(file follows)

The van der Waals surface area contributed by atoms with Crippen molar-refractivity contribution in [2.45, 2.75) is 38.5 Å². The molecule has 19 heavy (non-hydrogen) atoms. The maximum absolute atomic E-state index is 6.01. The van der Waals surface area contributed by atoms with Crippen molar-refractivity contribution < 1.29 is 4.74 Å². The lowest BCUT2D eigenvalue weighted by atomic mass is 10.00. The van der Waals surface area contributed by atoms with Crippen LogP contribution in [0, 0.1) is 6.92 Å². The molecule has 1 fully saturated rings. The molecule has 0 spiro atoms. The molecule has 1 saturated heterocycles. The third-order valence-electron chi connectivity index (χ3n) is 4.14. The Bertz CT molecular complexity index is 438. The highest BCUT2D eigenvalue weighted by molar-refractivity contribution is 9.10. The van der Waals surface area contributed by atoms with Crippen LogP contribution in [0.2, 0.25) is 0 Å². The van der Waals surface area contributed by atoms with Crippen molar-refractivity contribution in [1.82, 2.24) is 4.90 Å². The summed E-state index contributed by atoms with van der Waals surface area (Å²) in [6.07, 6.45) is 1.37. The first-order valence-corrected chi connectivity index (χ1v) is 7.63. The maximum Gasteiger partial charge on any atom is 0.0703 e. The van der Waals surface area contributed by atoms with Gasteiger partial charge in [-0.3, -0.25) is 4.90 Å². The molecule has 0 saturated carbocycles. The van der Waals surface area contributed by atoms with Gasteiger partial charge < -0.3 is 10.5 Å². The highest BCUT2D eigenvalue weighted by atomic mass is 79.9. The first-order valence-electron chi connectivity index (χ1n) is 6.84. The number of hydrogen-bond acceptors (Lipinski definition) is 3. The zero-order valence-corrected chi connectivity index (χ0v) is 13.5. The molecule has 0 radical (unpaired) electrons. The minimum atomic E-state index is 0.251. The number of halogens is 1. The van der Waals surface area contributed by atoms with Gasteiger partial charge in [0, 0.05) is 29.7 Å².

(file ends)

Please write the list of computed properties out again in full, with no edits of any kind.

The van der Waals surface area contributed by atoms with Crippen molar-refractivity contribution in [2.45, 2.75) is 38.5 Å². The molecule has 19 heavy (non-hydrogen) atoms. The maximum absolute atomic E-state index is 6.01. The van der Waals surface area contributed by atoms with Crippen molar-refractivity contribution < 1.29 is 4.74 Å². The lowest BCUT2D eigenvalue weighted by atomic mass is 10.00. The van der Waals surface area contributed by atoms with Crippen LogP contribution in [0, 0.1) is 6.92 Å². The molecule has 1 fully saturated rings. The molecule has 0 spiro atoms. The molecule has 1 saturated heterocycles. The third-order valence-electron chi connectivity index (χ3n) is 4.14. The Bertz CT molecular complexity index is 438. The highest BCUT2D eigenvalue weighted by molar-refractivity contribution is 9.10. The van der Waals surface area contributed by atoms with Crippen LogP contribution in [0.2, 0.25) is 0 Å². The van der Waals surface area contributed by atoms with Crippen molar-refractivity contribution in [1.82, 2.24) is 4.90 Å². The summed E-state index contributed by atoms with van der Waals surface area (Å²) in [6.07, 6.45) is 1.37. The first-order valence-corrected chi connectivity index (χ1v) is 7.63. The maximum Gasteiger partial charge on any atom is 0.0703 e. The van der Waals surface area contributed by atoms with Gasteiger partial charge in [-0.3, -0.25) is 4.90 Å². The molecule has 0 saturated carbocycles. The van der Waals surface area contributed by atoms with Gasteiger partial charge < -0.3 is 10.5 Å². The highest BCUT2D eigenvalue weighted by atomic mass is 79.9. The first-order valence-electron chi connectivity index (χ1n) is 6.84. The number of hydrogen-bond acceptors (Lipinski definition) is 3. The zero-order valence-corrected chi connectivity index (χ0v) is 13.5. The molecule has 0 radical (unpaired) electrons. The minimum atomic E-state index is 0.251. The number of halogens is 1. The van der Waals surface area contributed by atoms with Gasteiger partial charge in [0, 0.05) is 29.7 Å².